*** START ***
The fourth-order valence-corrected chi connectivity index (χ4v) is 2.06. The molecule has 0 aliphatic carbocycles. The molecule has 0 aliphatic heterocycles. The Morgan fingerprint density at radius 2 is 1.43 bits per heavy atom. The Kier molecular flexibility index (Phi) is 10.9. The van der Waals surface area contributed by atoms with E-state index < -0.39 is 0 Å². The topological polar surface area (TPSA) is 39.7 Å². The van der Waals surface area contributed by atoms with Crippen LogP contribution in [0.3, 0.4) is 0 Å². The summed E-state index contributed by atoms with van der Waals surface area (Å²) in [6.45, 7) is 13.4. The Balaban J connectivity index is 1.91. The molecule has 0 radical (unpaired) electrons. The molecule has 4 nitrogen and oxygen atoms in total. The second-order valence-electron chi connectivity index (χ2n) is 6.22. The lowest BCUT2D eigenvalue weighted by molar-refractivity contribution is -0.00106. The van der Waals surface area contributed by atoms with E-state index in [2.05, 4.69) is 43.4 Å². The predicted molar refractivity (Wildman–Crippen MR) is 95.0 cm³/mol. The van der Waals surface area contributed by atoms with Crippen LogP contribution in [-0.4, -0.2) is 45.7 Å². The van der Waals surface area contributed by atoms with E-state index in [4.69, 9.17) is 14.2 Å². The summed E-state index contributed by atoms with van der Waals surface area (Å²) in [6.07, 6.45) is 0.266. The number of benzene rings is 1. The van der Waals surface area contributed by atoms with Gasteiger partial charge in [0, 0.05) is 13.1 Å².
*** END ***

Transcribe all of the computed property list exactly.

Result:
The fourth-order valence-corrected chi connectivity index (χ4v) is 2.06. The molecule has 0 aliphatic carbocycles. The molecule has 0 aliphatic heterocycles. The Morgan fingerprint density at radius 2 is 1.43 bits per heavy atom. The Kier molecular flexibility index (Phi) is 10.9. The van der Waals surface area contributed by atoms with E-state index < -0.39 is 0 Å². The topological polar surface area (TPSA) is 39.7 Å². The van der Waals surface area contributed by atoms with Crippen LogP contribution in [0.3, 0.4) is 0 Å². The summed E-state index contributed by atoms with van der Waals surface area (Å²) in [6.45, 7) is 13.4. The Balaban J connectivity index is 1.91. The molecule has 0 radical (unpaired) electrons. The molecule has 4 nitrogen and oxygen atoms in total. The second-order valence-electron chi connectivity index (χ2n) is 6.22. The lowest BCUT2D eigenvalue weighted by molar-refractivity contribution is -0.00106. The van der Waals surface area contributed by atoms with E-state index in [2.05, 4.69) is 43.4 Å². The predicted molar refractivity (Wildman–Crippen MR) is 95.0 cm³/mol. The van der Waals surface area contributed by atoms with Crippen LogP contribution in [-0.4, -0.2) is 45.7 Å². The van der Waals surface area contributed by atoms with E-state index in [4.69, 9.17) is 14.2 Å². The summed E-state index contributed by atoms with van der Waals surface area (Å²) in [6.07, 6.45) is 0.266. The number of benzene rings is 1. The van der Waals surface area contributed by atoms with Gasteiger partial charge in [0, 0.05) is 13.1 Å².